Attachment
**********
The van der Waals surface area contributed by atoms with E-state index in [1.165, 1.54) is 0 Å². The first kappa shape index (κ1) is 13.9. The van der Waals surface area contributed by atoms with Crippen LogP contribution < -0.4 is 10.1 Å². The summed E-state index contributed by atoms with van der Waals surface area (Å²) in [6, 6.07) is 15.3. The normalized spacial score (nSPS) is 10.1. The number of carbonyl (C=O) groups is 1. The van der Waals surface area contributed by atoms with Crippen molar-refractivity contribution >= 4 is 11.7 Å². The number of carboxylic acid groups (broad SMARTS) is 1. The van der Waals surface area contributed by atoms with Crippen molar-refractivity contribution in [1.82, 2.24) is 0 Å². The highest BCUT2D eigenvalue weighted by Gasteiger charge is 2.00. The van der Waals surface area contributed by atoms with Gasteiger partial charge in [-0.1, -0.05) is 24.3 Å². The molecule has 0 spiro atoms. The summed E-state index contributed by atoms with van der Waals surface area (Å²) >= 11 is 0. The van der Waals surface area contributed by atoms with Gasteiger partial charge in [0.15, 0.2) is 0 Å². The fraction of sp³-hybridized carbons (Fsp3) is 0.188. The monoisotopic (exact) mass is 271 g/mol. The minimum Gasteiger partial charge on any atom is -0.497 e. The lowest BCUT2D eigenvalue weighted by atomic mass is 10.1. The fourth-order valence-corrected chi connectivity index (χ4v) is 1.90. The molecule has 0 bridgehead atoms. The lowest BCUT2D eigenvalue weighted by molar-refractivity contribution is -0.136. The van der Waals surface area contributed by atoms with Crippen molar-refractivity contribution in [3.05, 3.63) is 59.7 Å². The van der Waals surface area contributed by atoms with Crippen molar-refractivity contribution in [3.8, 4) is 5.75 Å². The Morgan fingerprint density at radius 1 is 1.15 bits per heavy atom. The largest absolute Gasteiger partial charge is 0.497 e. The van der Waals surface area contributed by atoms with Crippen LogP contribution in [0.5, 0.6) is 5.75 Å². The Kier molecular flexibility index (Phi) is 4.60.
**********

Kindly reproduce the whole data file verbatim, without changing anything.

The van der Waals surface area contributed by atoms with E-state index in [1.165, 1.54) is 0 Å². The first kappa shape index (κ1) is 13.9. The van der Waals surface area contributed by atoms with Crippen LogP contribution < -0.4 is 10.1 Å². The summed E-state index contributed by atoms with van der Waals surface area (Å²) in [6, 6.07) is 15.3. The normalized spacial score (nSPS) is 10.1. The number of carbonyl (C=O) groups is 1. The van der Waals surface area contributed by atoms with Crippen molar-refractivity contribution >= 4 is 11.7 Å². The number of carboxylic acid groups (broad SMARTS) is 1. The van der Waals surface area contributed by atoms with Crippen molar-refractivity contribution in [1.82, 2.24) is 0 Å². The highest BCUT2D eigenvalue weighted by Gasteiger charge is 2.00. The van der Waals surface area contributed by atoms with Gasteiger partial charge in [-0.1, -0.05) is 24.3 Å². The molecule has 0 spiro atoms. The summed E-state index contributed by atoms with van der Waals surface area (Å²) >= 11 is 0. The van der Waals surface area contributed by atoms with Gasteiger partial charge in [0.15, 0.2) is 0 Å². The fraction of sp³-hybridized carbons (Fsp3) is 0.188. The monoisotopic (exact) mass is 271 g/mol. The minimum Gasteiger partial charge on any atom is -0.497 e. The lowest BCUT2D eigenvalue weighted by atomic mass is 10.1. The fourth-order valence-corrected chi connectivity index (χ4v) is 1.90. The molecule has 0 bridgehead atoms. The lowest BCUT2D eigenvalue weighted by molar-refractivity contribution is -0.136. The van der Waals surface area contributed by atoms with Crippen molar-refractivity contribution in [3.05, 3.63) is 59.7 Å². The van der Waals surface area contributed by atoms with Crippen molar-refractivity contribution in [3.8, 4) is 5.75 Å². The Morgan fingerprint density at radius 1 is 1.15 bits per heavy atom. The largest absolute Gasteiger partial charge is 0.497 e. The van der Waals surface area contributed by atoms with Crippen LogP contribution in [0.5, 0.6) is 5.75 Å². The Kier molecular flexibility index (Phi) is 4.60.